My husband has been diagnosed with AVM

On my husband’s 60th birthday, Dec. 18, 2016,he lost peripheral vision in his left eye. His eye doctor found no issues, suggested a possible stroke and sent us to the ER. An MRI revealed an AVM on his right occipital lobe. After an arteriogram, on March 2, he had an onyx embolization. Two more arteriograms and two more embolizations (coil and onyx) he is scheduled for another arteriogram in November with possible embolization in November. His vision has not returned and likely won’t. He still has debilitating pressure headaches in the back of his head and a loud whooshing noise in his ears. The noise in his ears is constant and difficult especially when trying to sleep.
Our dr, Arthur Grigorian, Macon Ga, is renowned for his work with AVM’s. I’m just not usre we are asking the right questions, rather blindly follwing his direction.
Will this be a lifelong fight to continue with embolizaton? This is very hard on him physically and has changed his daily life, always a busy man, never still to not being able to do very much without headaces and flashing lights in his eyes.
Should we ask the doctor about removing the AVM?

Brenda,

It is always worth asking the doctor about whether a different treatment might be more effective. I’m sure he’ll give a view. Sometimes, people give recommendations that are only in line with their own expertise, so ask an interventional radiologist what to do? Embolisation. Ask a neuro surgeon what to do? Craniotomy. Perhaps. So, satisfy yourself that he is taking a balanced view, giving sound advice, however you can. If you don’t get the right feeling, consider going to find a second opinion.

The information I was given about my embolisation was that I might need one go, or two. I think I’ve also read somewhere that embolisations are as poor as 20% successful, so can take several goes, or may not be successful. In that regard, you might still have faith that a further embolisation will make a difference, or not.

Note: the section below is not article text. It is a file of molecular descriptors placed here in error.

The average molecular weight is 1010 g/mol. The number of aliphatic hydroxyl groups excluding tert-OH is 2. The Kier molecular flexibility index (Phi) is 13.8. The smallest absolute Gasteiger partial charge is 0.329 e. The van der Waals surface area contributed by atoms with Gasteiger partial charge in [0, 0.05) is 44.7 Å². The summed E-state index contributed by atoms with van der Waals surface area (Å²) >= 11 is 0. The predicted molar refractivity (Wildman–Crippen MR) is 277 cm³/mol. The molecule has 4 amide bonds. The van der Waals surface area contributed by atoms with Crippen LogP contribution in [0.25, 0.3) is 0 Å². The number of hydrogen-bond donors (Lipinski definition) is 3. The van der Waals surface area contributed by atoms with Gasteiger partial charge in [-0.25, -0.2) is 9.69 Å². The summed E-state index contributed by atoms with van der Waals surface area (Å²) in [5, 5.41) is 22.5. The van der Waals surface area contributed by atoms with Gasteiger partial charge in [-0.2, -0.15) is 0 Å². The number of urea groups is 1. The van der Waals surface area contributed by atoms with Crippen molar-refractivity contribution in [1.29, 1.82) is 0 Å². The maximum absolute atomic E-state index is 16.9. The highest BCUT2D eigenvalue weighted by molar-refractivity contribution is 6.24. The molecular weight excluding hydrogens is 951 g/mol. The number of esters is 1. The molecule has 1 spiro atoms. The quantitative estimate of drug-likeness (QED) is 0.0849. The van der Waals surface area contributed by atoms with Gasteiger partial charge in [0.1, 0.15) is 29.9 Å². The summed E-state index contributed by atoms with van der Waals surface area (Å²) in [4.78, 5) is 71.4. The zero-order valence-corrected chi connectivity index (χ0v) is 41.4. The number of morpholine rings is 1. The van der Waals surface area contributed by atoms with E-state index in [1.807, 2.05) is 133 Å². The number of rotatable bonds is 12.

The impression I get is that facial and extremity AVMs are especially difficult to fix and are often treated by embolisation. My own theory (not supported by anything) is that not being encased in a skull, and having to flex when on a face or arm or leg or foot, an embolisation might be less effective than when able to lie undisturbed inside one’s head.

For me, I’d definitely be OK with a second embolisation on an occipital AVM.

Talk to the doctor about what he can see and what his views on success look like.

Hope that helps,

Richard

Thank you Richard! I think we were so blindsided at the initial diagnosis that we didn’t know what questions to ask. The surgery in December will be the 4th embolization this year. We did not realize that it might take more than one embolization and that we would be dealing with AVM for the rest of our lives. We trust our dr to give us the best treatment but we have learned that we have to be our own advocates and learn what we can about the AVM and best treatment possible. We are learning as we go. When we go for the arteriogram later this year we will ask if there are other treatment options.
Also I’m wondering if anyone has any recommendations on where to read up on AVM’s? There seems to be a lot of information on the Web but it all seems to be the same information…

You can always ask for a second opinion from an interventional radiologist. More than one opinion never hurts. There is limited information regarding these topics because of their rarity, hence your trouble finding resources. I would aks your provider to send his case to Dr. Wayne Yakes at The Vascular Malformation Center at Swedish Medical Center in Englewood CO. He’s a pretty amazing man.

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